In 1984, I was a year away from graduating high school, and more than a little too old for the original “Transformers” toys, or the subsequent cartoon series. Of course, I still read comics (still do) so I was well aware of the “robots in disguise,” but they sure didn’t resonate with me. I thought they were silly. Robots that turn into cars? What a demotion! Sure, they’re hiding out here on earth, but come on, who takes something cool like robots and morphs them into Hondas?

Okay so, let’s get this out of the way quick, the special effects are incredibly detailed and vividly realized, even if the design work is too busy by half. It isn’t easy to believe that all that elaborate robot gear could squeeze down into those vehicles, and the physics seem wonky as a result. Of course, this is a Michael Bay movie so more is always more and never enough. Honestly, “Transformers,” is hardly worth analyzing. It is a dumb movie, with dumb dialogue, redeemed only by Shia Laboeuf’s game performance and (to a lesser extent) Megan Fox’s shallow beauty and Josh Duhamel’s charisma.

What struck me with the most force was the neo-minstrel act forced on Bernie Mac and Anthony Anderson. Sadly, these are two actors who I’ve grown to respect over the years. Anderson most recently distingushed himself on FX’s “The Shield,” as Antwon Mitchell, the entrepreneurial gang leader who went toe to toe with Michael Chiklis’ ferocious Vic Mackey. Anderson followed that up with a small role in “The Departed,” arguably the very definition of arriving as a serious actor. Bernie Mac’s self-titled Fox sitcom picked up on the anger and darkness evidenced in his stand up act and developed it into a bona fide work of art. A few years earlier, Mac bitterly complained in the concert film, “The Original Kings of Comedy,” that, in contrast to the milktoast Steve Harvey, the powers that be would never let a black man like him (angry? truthful?) have a sitcom, so the show’s critical and popular success carried a ring of true artistic vindication. When he pops up early in “Transformers,” as a shady used car salesman, it is a truly heartbreaking moment. After chasing off a co-worker, while flying through his obviously dishonest sales pitch, Mac points out his beloved “Mammy” sitting in the yard nearby, claiming he would never lie in front of her. She flips him off in response and he goes on to sell the main character a car (really a Transformer) which he doesn’t even own.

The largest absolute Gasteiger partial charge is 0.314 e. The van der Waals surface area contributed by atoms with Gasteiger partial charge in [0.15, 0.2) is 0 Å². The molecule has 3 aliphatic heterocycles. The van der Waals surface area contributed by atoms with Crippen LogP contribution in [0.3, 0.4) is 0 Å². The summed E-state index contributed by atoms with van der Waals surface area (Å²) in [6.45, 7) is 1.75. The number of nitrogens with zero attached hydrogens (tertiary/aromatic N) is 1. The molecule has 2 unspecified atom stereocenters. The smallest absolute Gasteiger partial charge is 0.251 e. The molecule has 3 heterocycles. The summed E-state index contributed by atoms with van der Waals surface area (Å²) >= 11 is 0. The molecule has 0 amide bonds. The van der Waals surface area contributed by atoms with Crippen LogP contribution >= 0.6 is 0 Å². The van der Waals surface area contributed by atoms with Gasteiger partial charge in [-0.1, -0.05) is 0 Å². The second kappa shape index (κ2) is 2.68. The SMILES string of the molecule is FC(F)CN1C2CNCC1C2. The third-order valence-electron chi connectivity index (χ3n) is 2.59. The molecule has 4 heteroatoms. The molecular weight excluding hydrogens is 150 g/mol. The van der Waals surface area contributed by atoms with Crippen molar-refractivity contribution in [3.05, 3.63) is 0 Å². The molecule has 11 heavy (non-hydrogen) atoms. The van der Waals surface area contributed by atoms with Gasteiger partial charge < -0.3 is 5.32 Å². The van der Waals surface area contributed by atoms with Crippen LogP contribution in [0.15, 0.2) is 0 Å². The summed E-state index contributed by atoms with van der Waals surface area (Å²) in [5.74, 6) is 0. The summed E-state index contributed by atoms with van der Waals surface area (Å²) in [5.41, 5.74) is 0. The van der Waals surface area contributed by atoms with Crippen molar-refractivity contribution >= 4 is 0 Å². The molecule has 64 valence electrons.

Anthony Anderson comes along later, playing a computer whiz, a move I’m sure the producers thought of as casting against type, but he hardly comes across as intelligent. As comic-relief, Anderson yuks it up as an opertunistic coward. When he and a female government agent are being held awaiting interrogation, he gravely instructs her to say nothing, extolling the virtues of their unbreakable solidarity. Then the authorities walk in and he instantly cracks, braying that it was all her fault and begging, shamelessly for mercy.

There is one other black character in the movie, a soldier played by Tyrese Gibson, but he is little more than a prop. The hardass who barks a few times, but doesn’t rate the character detail of a wife and child like Josh Duhamel’s character.

Because “Transformers” is a product pitched at a world audience and black faces are even less common on screens in the far and middle east than they are here, stereotypes tend to rule the day in these huge movies. They tend to translate (like the braindead dialogue) easier into cultures from India to China, where black people are still considered far less than equal. It could be argued that women face similar issues, but, aside from rote oversexualizing, American filmmakers do not bow to the majority view when it comes to portrayals of female characters. Let’s face it, there is a lot more money to be had in catching a glimpse of Megan Fox’s thong than in watching her take a turn in a snazzy new burka. In fact, America’s reputation as a depraved culture probably grants us quite a bit of leeway around the world when it comes to sexuality. I guess it all depends on your definition of “depraved.”

End of the Road

“The Sopranos” series finale aired last night, and reaction is decidedly split. Interestingly enough, I’m currently working at HBO, cutting a pilot for a late night series which may eventually see the light of day on sister network Cinemax. (In little more than a half hour, we’re scheduled to screen the work-in-progress for the first time, so it’s an interesting day.) Chatter around the water cooler has varied. My producer enjoyed it, with some reservations, almost talking himself into his positive review. A young guy across the hall was very disappointed and took the episode’s abrupt blackout as definitive evidence that Tony was killed. The woman in the office next door thought the finale was brilliant, but was worried by the negative response across the web. Based on my surfing, it looks mostly like a lot of snarky critics taking the opportunity to illustrate their unbelievable artistic standards. One woman wasn’t quite sure what to make of the episode, her otherwise high opinion derailed by the final moment, and another loved it without reservation.

Now, I’ve had my problems with “The Sopranos” over the years. The first rumblings of discord came with the sudden loss of Nancy Marchand’s Livea Soprano and the computer generated attempt to extend her “life.” I am not convinced that David Chase ever intended, or prepared for, a series without the central Mother/Son conflict. With this loss, the series begins to vamp and improvise as it struggles to find a new focus. This leads us into an unsatisfying extended visit from Ralph Ciffereto, lengthy, detailed portraits of fringe characters (Furio, David Scatino, Tony Blundetto) and eventually to last year’s epic tale of Vito the homosexual gangster. Over the course of the series, I felt real animosity towards the viewers: an almost sadistic refusal to dwell on any of the more “popular” elements and a mocking tone which briefly threatened to turn the whole enterprise into parody. This reached a zenith with season three’s endless fascination with Jackie Junior and kept going strong through the chaotic season four. It seemed to me that we were being punished for liking the show, and why not? Who were we to elevate this criminal scum to pop idol status?